A railroad bridge over Columbia Park Trail in Richland will be transformed from timber to steel this fall thanks to $2.2 million from the state.
Replacing the 200-foot-long bridge has been on the Port of Benton's wish list since another wooden bridge on the same rail line burned more than a decade ago.
Scott Keller, the port's executive director, said replacing the bridge with a steel trestle bridge will help keep a fire from halting rail service like it did with the Yakima River bridge blaze in 2001.
The port was able to rebuild the bridge that parallels Highway 240 in 21 days with special permission because of the emergency situation.
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Also, the steel bridge will allow heavier loads to be carried along the track, port officials said.
The money for the project was part of the capital budget passed by the Legislature last week, though Gov. Chris Gregoire has yet to sign the bill into law.
Sen. Jerome Delvin, R-Richland, said the Port of Benton's railroad bridge was the kind of project lawmakers were looking for -- one that essentially is ready to go and will help create economic activity.
The rail line is important for north Richland, he said. The line, built in the 1950s, provides access to industrial properties owned by the port and the city of Richland, as well as to Hanford.
It is among three railroad projects in the Tri-Cities that received state money in the capital budget. The state also dedicated $1.8 million for Pasco's Heritage Industrial Center rail spur and another $1.4 million for the final phase of the Port of Pasco's Big Pasco Industrial rail project.
For the Port of Benton's project, the $2.2 million from the state should cover the construction of the new bridge and could be finished this fall, Keller said.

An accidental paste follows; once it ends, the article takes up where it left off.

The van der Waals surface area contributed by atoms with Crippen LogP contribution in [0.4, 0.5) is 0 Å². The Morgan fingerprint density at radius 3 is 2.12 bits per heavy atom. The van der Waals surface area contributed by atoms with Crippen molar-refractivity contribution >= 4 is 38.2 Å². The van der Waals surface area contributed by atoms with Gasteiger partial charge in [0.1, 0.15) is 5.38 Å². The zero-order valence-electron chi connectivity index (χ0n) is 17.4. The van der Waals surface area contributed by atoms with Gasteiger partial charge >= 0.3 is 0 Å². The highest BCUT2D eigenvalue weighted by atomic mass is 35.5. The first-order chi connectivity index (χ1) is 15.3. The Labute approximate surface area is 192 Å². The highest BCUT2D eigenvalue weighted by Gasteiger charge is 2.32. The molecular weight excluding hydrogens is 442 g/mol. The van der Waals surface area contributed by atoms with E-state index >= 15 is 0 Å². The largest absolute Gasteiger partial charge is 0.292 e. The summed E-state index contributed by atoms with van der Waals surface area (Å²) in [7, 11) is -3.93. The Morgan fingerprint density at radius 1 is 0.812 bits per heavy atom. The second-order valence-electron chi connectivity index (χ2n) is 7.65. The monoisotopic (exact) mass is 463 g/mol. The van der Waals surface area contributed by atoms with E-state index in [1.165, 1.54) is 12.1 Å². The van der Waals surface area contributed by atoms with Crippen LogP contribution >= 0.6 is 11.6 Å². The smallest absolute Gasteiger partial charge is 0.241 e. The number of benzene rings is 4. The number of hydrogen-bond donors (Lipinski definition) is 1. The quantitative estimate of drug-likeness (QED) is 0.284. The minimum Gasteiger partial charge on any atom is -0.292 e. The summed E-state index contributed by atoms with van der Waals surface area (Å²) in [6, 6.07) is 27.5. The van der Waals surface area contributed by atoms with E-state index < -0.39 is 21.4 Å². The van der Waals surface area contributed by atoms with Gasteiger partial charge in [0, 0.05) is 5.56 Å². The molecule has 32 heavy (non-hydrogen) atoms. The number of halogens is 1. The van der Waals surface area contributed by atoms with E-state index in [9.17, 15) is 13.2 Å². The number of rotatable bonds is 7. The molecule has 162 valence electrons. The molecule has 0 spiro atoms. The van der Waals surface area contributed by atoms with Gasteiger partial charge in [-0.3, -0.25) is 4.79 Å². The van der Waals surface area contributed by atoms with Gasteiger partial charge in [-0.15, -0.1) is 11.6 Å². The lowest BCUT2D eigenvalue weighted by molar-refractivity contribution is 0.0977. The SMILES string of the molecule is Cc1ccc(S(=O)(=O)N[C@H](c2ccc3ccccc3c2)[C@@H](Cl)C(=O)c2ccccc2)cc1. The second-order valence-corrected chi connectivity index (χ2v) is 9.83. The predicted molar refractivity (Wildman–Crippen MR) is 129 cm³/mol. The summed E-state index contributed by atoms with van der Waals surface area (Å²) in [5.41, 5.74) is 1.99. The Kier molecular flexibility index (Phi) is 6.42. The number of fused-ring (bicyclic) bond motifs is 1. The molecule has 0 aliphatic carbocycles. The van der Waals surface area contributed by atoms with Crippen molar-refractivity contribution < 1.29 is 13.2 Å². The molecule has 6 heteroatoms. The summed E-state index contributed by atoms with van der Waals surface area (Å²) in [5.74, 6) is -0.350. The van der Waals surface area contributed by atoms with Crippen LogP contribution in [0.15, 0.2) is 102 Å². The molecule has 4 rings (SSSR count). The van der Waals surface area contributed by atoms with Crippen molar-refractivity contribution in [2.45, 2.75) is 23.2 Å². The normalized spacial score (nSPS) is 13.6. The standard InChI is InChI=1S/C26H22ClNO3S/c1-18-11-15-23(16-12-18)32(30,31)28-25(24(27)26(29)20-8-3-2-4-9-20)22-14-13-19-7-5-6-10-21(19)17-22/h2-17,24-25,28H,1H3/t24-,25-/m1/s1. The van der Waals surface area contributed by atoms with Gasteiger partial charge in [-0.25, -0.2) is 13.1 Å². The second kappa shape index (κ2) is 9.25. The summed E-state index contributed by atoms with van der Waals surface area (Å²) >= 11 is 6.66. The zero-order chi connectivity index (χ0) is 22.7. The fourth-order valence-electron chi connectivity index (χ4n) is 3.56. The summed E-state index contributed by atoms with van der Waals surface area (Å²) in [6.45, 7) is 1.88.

Keller does not expect construction to close the bridge or Columbia Park Trail. About 13,000 vehicles use Columbia Park Trail daily, according to the port.
The bridge goes over Columbia Park Trail just west of the Steptoe Street traffic circle off Highway 240.
The port is hiring David Evans and Associates of Portland to design the bridge. The port plans to pay for the design, which may cost $40,000 to $60,000, Keller said.
The Port of Benton owns about 15 miles of rail line that goes from Columbia Center Boulevard to Horn Rapids Road.
The Tri-City & Olympia Railroad Co. leases the track and maintains it. It also collects a delivery car charge for the cars they deliver, Keller said.
The port estimates about 2,600 rail cars travel on the track each year. It's used by Union Pacific Railroad and can also be accessed by the BNSF Railway Co.
Keller said efforts by Diahann Howard, the port's director of economic development and government affairs, and Roger Wright of RGW Enterprises in Richland, the port's contract engineer, were instrumental in getting state money for the project.
The port has been trying to fund the project for about five years.
"We were lucky enough to get it this year," he said.